Fitzgerald also was prevented from performing two shows in Australia because of racism when she and other Black musicians were ordered to leave their first class seats on a plane headed to Sydney from Honolulu without reason. The airline staff would not let them re-board the flight or even get their luggage, so they were stuck in Hawaii for three days with nothing. Even though the airline claimed in the press that the order wasn’t racially motivated, Fitzgerald and her crew later sued for discrimination and won.

“I guess what everyone wants more than anything else is to be loved. And to know that you loved me for my singing is too much for me. Forgive me if I don’t have all the words. Maybe I can sing it and you’ll understand.”


Throughout the 1970s and early 80s, Fitzgerald continued touring across the globe, even as her health declined. She received Kennedy Center Honors for her contribution to the arts, the National Medal of Arts from President Reagan, and honorary doctorates from Yale, Dartmouth, and other universities. In 1991 after experiencing years of health complications, Ella Fitzgerald gave her final performance at Carnegie Hall. She passed away in 1996 at the age of 79 in her home in Beverly Hills.

Ella Fitzgerald’s story is one of extraordinary talent, luck, and adaptability. Her long-running career started as a fluke when she literally won the lottery to appear on stage at the Apollo, and her meteoric rise came because of her ability to change and follow the path that was right for her. A path some might argue was set for her.

When she was on that stage at 17, she could have steamrolled fate by insisting that she perform the dance she had practiced and perfected. Instead, Fitzgerald read the room, took in the cues that she was given, and surrendered. Expectations shattered, she could only focus on the present moment–not the outcome–a critical key for her true purpose to shine through.

Fitzgerald wasn’t just an amazing singer, though. She was born with a gift for singing, but the full expression of her dharma came when she permitted herself to be lead in different directions. She openly embraced the change in musical taste when the big swing band era of her early career ended and bebop and jazz started gaining momentum. She also followed advice to lean into the outlets where she could shine the most brightly. Fitzgerald successfully followed the current of her life, even as the rapids pushed her back and forth with changing times and personal challenges.

So, what can we learn from Ella Fitzgerald’s fight to find her purpose of creating new art forms with her voice and bringing lasting life to many of the best-written songs of all time? First and foremost, I think we can agree that based on her experience, we must always be on the lookout for opportunities through which to channel our gifts and talents, especially if they’re unexpected. If Fitzgerald hadn’t done so at the Apollo, then she might never have become the renowned singer we all know her to have been.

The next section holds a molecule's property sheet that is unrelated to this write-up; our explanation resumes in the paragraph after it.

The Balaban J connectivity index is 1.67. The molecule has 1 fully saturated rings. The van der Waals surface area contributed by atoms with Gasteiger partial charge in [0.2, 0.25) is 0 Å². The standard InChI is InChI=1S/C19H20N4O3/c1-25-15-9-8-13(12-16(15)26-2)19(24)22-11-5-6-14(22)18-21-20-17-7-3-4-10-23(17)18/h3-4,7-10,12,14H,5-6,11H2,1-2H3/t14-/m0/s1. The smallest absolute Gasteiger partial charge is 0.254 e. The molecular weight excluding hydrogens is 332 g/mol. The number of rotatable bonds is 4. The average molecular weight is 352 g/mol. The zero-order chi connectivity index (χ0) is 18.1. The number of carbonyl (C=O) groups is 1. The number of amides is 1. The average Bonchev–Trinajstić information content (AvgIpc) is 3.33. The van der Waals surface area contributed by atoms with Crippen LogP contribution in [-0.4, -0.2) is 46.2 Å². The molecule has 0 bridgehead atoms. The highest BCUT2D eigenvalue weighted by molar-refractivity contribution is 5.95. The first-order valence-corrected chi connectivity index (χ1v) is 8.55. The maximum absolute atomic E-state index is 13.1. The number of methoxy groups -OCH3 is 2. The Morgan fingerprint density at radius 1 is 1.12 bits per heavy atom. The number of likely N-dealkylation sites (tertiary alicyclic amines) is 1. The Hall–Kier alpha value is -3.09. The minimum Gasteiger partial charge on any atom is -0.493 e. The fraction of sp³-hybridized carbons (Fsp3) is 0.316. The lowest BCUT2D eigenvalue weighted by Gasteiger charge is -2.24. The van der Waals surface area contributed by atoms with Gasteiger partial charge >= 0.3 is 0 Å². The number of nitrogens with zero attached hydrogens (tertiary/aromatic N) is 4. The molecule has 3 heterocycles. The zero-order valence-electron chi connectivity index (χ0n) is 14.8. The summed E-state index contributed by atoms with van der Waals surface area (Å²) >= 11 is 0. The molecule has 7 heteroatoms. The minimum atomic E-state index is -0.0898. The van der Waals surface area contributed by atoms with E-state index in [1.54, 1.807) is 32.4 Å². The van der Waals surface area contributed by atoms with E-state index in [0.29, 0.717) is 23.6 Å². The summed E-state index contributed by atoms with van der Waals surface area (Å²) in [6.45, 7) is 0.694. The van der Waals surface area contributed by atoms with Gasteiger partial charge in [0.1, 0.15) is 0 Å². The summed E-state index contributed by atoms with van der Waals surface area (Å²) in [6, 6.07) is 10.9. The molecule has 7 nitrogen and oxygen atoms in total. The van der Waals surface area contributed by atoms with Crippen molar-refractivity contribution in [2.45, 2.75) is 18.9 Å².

However, it wasn’t just her willingness to put herself out there that sets Fitzgerald’s story apart; it was her ability to then set her ego aside and follow the path that was right for her. So, I think the greater takeaway is that when we do get that opportunity, we must let go of the outcome and surrender to the path that is set forth for us.

Fitzgerald could have insisted on continuing to perform the swing music she was comfortable with, or she could have avoided experimentation with her vocal style, or she could have refused to record songs that were already so well-known and loved. But she didn’t. She took in the information that the universe (or God, or whatever) was giving her, and she chose to follow the guidance that it/he/she was sending. And in the end, it meant a lasting legacy and songbook that will continue to be enjoyed for generations to come.

Credit: Verve/Downbeat Archives

Of course, it’s easy to say this in hindsight. At the time, I have to imagine Fitzgerald was nervous about making the right decisions in her career and in her life. After all, she was divorced at least twice, if not three times based on some accounts. But that’s because Fitzgerald was human, just like us.

So, if Fitzgerald could give up control in the face of a rowdy crowd booing her at the Apollo, then maybe you and I can consciously look for those comparable places in our lives where we can let go a little and allow our natural instincts to take over.

Based on the strong message I’ve been getting from the Florida summer, it seems like it might be time to stop trying to force things to happen and instead embrace the discomfort, channel my energy into what comes most naturally to me, and make peace with a state of constant sweatiness. What about you?

And then, if we all can follow Fitzgerald’s lead and let go, perhaps the path to a fulfilling life will also appear before us when we least expect it.

2 thoughts on “When You Give Up Control